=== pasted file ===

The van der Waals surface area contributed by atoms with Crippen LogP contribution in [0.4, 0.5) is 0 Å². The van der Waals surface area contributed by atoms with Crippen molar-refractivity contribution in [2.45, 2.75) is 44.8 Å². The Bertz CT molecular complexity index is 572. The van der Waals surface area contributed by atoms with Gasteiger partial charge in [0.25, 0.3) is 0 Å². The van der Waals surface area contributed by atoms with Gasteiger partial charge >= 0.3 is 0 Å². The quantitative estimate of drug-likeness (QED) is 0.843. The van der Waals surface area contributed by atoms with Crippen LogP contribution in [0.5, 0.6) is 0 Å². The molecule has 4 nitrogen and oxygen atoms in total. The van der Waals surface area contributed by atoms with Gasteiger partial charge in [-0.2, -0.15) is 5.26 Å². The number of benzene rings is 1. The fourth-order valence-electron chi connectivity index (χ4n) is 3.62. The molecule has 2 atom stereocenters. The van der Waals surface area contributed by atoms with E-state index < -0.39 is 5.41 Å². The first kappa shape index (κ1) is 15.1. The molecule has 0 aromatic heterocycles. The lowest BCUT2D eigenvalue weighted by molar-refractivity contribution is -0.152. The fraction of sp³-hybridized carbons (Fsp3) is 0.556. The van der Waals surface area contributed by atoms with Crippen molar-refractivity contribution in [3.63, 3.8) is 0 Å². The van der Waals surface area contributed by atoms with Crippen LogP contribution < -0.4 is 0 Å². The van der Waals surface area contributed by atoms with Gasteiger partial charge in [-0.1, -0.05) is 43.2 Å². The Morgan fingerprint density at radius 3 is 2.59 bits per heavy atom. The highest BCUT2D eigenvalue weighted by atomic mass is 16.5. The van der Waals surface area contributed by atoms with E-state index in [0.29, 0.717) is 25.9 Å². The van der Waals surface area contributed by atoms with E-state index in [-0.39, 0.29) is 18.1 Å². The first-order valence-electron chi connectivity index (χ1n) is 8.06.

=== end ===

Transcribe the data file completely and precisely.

The van der Waals surface area contributed by atoms with Crippen LogP contribution in [0.4, 0.5) is 0 Å². The van der Waals surface area contributed by atoms with Crippen molar-refractivity contribution in [2.45, 2.75) is 44.8 Å². The Bertz CT molecular complexity index is 572. The van der Waals surface area contributed by atoms with Gasteiger partial charge in [0.25, 0.3) is 0 Å². The van der Waals surface area contributed by atoms with Gasteiger partial charge >= 0.3 is 0 Å². The quantitative estimate of drug-likeness (QED) is 0.843. The van der Waals surface area contributed by atoms with Crippen LogP contribution in [0.5, 0.6) is 0 Å². The molecule has 4 nitrogen and oxygen atoms in total. The van der Waals surface area contributed by atoms with Gasteiger partial charge in [-0.2, -0.15) is 5.26 Å². The number of benzene rings is 1. The fourth-order valence-electron chi connectivity index (χ4n) is 3.62. The molecule has 2 atom stereocenters. The van der Waals surface area contributed by atoms with E-state index < -0.39 is 5.41 Å². The first kappa shape index (κ1) is 15.1. The molecule has 0 aromatic heterocycles. The lowest BCUT2D eigenvalue weighted by molar-refractivity contribution is -0.152. The fraction of sp³-hybridized carbons (Fsp3) is 0.556. The van der Waals surface area contributed by atoms with Crippen molar-refractivity contribution in [3.63, 3.8) is 0 Å². The van der Waals surface area contributed by atoms with Crippen LogP contribution < -0.4 is 0 Å². The van der Waals surface area contributed by atoms with Gasteiger partial charge in [-0.1, -0.05) is 43.2 Å². The Morgan fingerprint density at radius 3 is 2.59 bits per heavy atom. The highest BCUT2D eigenvalue weighted by atomic mass is 16.5. The van der Waals surface area contributed by atoms with E-state index in [0.29, 0.717) is 25.9 Å². The van der Waals surface area contributed by atoms with E-state index in [-0.39, 0.29) is 18.1 Å². The first-order valence-electron chi connectivity index (χ1n) is 8.06.